But coming home to a work schedule of 9, or 12 hours a week wasn’t my fault at all, and definitely wasn’t expected. Add to that the fact that not only did the only lab in town I know double their prices for processing slide film immediately after I arrived, they also gave me back my film with fingerprints, scratches and chemical residue on them. And that’s the color work – we won’t even get into how they abused the black and white film I gave them.
They also gave me hundreds of dollars worth of scans that were great for nothing more than lining the inside of a garbage pail.
I couldn’t use the work I had, I was no longer willing to give my money to a “businessman” who treated my film like shit and for other reasons I won’t get into here had proved to me that he was slimy, backhanded and dishonest, and even if I did want to deal with the guy, I was broke and had no immediate prospects to improve that situation.
Except for a short weekend trip with my buddy Adam to Tay Ninh province, and a surprise trip to Da Lat and back up to Hoi An and Quy Nhon with an old friend from back home that came to visit, my explorations and creativity ground to a halt.
And it seemed like everything else was determined to take a great big pause as well. I have to be thankful for my girlfriend, both for being there for me through that period, and for remaining cheerful and supportive when it must have been somewhat boring and frustrating to see what I was going through.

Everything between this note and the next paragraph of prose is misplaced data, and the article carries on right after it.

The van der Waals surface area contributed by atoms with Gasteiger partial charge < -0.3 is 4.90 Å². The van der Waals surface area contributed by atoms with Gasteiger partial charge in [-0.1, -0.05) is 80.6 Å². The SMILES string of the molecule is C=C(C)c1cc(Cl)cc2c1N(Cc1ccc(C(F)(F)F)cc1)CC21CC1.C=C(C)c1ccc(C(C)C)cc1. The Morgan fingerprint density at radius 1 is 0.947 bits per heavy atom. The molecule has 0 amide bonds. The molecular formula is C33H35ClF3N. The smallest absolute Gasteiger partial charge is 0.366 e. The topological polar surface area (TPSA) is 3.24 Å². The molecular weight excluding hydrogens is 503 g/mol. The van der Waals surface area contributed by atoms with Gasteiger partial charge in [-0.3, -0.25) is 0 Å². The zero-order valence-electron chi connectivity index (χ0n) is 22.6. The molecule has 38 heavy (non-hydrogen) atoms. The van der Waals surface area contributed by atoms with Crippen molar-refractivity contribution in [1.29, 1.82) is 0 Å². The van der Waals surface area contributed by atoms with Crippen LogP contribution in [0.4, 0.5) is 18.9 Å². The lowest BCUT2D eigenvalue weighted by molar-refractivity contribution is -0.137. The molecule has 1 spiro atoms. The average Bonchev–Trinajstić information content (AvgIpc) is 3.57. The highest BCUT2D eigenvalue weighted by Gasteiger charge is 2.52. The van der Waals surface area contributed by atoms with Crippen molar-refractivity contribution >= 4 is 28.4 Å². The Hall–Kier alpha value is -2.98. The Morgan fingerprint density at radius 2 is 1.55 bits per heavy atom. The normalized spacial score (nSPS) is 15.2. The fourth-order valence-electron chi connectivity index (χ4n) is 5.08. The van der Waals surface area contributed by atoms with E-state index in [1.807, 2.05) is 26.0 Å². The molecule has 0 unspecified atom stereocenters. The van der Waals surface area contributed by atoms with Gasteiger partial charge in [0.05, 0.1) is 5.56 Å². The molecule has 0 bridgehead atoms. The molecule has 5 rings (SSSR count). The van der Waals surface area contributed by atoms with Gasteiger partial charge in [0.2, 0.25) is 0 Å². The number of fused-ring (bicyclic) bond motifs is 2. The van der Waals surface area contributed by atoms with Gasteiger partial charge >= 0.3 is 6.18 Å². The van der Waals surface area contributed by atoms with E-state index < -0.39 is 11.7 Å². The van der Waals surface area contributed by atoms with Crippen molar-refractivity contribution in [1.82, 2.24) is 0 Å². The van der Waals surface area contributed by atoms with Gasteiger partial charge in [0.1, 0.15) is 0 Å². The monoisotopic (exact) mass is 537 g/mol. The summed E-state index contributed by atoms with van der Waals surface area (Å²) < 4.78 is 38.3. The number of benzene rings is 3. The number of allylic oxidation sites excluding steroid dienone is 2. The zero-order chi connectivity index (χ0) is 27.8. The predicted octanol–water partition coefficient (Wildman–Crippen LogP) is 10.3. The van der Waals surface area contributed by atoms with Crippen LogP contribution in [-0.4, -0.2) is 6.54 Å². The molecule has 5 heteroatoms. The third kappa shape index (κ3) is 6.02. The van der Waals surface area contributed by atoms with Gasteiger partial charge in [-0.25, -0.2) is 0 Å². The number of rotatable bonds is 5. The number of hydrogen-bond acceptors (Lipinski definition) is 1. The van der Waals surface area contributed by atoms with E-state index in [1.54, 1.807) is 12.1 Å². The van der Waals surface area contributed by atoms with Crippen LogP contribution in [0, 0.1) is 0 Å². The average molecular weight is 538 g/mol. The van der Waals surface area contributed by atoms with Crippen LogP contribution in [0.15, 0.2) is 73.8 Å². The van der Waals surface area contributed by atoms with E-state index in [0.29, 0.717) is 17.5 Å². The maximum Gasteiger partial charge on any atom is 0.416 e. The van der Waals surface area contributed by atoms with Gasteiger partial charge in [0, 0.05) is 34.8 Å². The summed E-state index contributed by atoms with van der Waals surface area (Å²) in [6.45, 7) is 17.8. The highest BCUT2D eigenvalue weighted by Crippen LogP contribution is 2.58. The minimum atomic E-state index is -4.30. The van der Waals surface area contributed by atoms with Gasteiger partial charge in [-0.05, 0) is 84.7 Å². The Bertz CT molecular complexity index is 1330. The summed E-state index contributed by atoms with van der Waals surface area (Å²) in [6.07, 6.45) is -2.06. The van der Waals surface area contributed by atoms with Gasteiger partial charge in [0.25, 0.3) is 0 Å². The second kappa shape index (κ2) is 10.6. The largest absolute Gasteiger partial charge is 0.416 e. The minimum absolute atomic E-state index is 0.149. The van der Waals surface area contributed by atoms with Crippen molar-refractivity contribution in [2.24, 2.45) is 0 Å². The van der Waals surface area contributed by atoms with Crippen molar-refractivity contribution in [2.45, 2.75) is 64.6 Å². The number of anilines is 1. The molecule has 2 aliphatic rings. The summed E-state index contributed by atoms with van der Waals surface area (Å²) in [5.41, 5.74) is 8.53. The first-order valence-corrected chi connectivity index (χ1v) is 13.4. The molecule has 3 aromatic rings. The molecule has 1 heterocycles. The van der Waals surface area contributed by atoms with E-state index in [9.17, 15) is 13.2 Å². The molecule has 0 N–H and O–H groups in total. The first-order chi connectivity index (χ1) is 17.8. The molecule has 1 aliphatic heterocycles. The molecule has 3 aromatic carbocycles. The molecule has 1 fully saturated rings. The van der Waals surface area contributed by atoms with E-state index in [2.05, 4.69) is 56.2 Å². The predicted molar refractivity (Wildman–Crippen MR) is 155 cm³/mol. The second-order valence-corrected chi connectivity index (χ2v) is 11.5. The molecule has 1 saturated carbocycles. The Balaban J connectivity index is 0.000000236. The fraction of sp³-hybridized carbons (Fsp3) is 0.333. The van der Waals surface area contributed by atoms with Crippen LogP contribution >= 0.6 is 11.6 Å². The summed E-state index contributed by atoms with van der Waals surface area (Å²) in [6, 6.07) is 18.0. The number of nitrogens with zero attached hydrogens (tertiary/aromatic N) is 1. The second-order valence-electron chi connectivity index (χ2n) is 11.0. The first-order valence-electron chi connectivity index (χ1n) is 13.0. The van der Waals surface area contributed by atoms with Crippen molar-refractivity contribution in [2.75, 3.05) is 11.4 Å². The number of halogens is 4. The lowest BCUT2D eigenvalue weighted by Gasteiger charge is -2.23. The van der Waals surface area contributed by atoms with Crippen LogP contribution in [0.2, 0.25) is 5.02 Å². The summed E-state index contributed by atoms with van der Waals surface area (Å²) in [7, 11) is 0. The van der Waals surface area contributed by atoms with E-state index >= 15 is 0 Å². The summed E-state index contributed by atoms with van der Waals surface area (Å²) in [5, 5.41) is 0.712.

No work – no play – no creative spark. Even the last couple of blog posts I made sucked. “I went here – I went there – I took pictures of this…” Uninspired drivel… Bewildered, I felt the things that make me be myself dropping to the wayside, one by one. I think my interest in photography disappeared almost as a defensive reflex, a way to stop myself from getting depressed about it. It didn’t matter that I wasn’t shooting if it wasn’t what I wanted to be doing. But it wasn’t just that – my interest in music started to fade, my interest in exploring the world around me began to disappear, my curiosity started to flag, and I began to lose interest in even the little bit of work I did still have going.
A short trip to Singapore to get a new visa and visit a friend happened, and I bought *some* of the chemicals I would need to start doing some black and white developing at home, intending on getting back to shooting, only to discover on my return to Saigon that the shop here that used to sell the other chems I needed had recently stopped sourcing them. I felt like crawling into a hole and shutting out the light.
I was starting to lose myself. I was starting to give up.